For the past four weeks, I have been busy moving into my house, which is why my DIY has taken a back seat as of late.
I thought I had more time to pack up my apartment but my lease finally comes to an end in just two weeks and I’m stuck struggling with what to keep and what to throw away. I’m definitely one of those people that says, I can reuse that….and then never does so this time I plan to stick to my word and reuse and re-purpose as much as possible so you guys don’t end up watching me on Hoarders.
One thing I’ve struggled with getting rid of was my Lack Coffee Table from Ikea. I bought it 2 years ago for £26 and it’s still in great condition, which is why I couldn’t justify throwing it away so I put my DIY hat on and came up with a super quick and easy End of Bed Bench Tutorial.
What you’ll need:
- Ikea Lack Coffee Table
- Stich Ripper/Thread Cutter
- All-purpose super glue (optional)
- Staple Gun
- Box Cutter
- Foam Pad
I began by dismantling my table and making sure it was clean and dry. Once completed I focused my attention on my foam pad, which I bought from Dunelm Mill for £18. As you can see the foam is considerably longer than necessary and slightly too narrow but as I was working with straight edges, this was very easy to remedy.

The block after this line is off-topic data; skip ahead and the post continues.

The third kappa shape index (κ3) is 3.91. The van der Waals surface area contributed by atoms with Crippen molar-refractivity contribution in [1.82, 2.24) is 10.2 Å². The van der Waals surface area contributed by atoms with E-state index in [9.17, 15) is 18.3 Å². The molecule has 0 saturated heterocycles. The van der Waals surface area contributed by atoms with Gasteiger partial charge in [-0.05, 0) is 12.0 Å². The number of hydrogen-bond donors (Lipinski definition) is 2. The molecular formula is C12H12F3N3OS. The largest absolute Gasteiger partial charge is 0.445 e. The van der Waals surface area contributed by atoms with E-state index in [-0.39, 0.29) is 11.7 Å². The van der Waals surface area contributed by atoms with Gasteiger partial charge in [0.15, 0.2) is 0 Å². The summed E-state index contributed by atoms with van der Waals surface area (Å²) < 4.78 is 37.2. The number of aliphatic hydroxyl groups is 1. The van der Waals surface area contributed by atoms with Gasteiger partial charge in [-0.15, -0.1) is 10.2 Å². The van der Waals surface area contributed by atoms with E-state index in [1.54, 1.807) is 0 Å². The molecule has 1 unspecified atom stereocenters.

I eyeballed a straight edge and cut two pieces of foam using my box cutter from the excess foam to fill the gap on the side of the table.
I chose to glue the foam to the table using a generic brand of all purpose glue to ensure the foam didn’t move when I began to staple the fabric and let this set for about 20 minutes.
Once the glue dried and the foam was firmly in place I set the table foam face down onto your batting. I didn’t have batting but after some reading, I found that an old cotton sheet acts as a good substitute. Because I used an old velvet curtain to upholster my chair I decided to take the lining and use that for my batting.
I did have to spend 30 minutes removing the seams from my curtain and lining before I could apply it to the table. The quickest and easiest way to remove stitches is to use a stitch ripper or seam cutter. This also helps to protect the fabric.
To apply the batting, I simply pulled tight and stapled the edges (you don’t have to use too many staples at this stage because you will go over this with the next layer of fabric). Once the batting was secure, I grabbed my scissors and cut off the excess.
It is important to use some form of batting because it makes sure that your fabric doesn’t slip and it works to give a smooth final finish.
When I was ready to apply my finishing fabric, I simply repeated the steps used to apply my batting (make sure your fabric is clean and wrinkle free before stapling for a professional finish).
This will beautiful DIY will eventually make its way to the foot of my bed but until then I’ll have a funky bench overlooking my balcony (P.S don’t be cheap like me and hire a moving van, Mini Coopers are terrible to move house in!)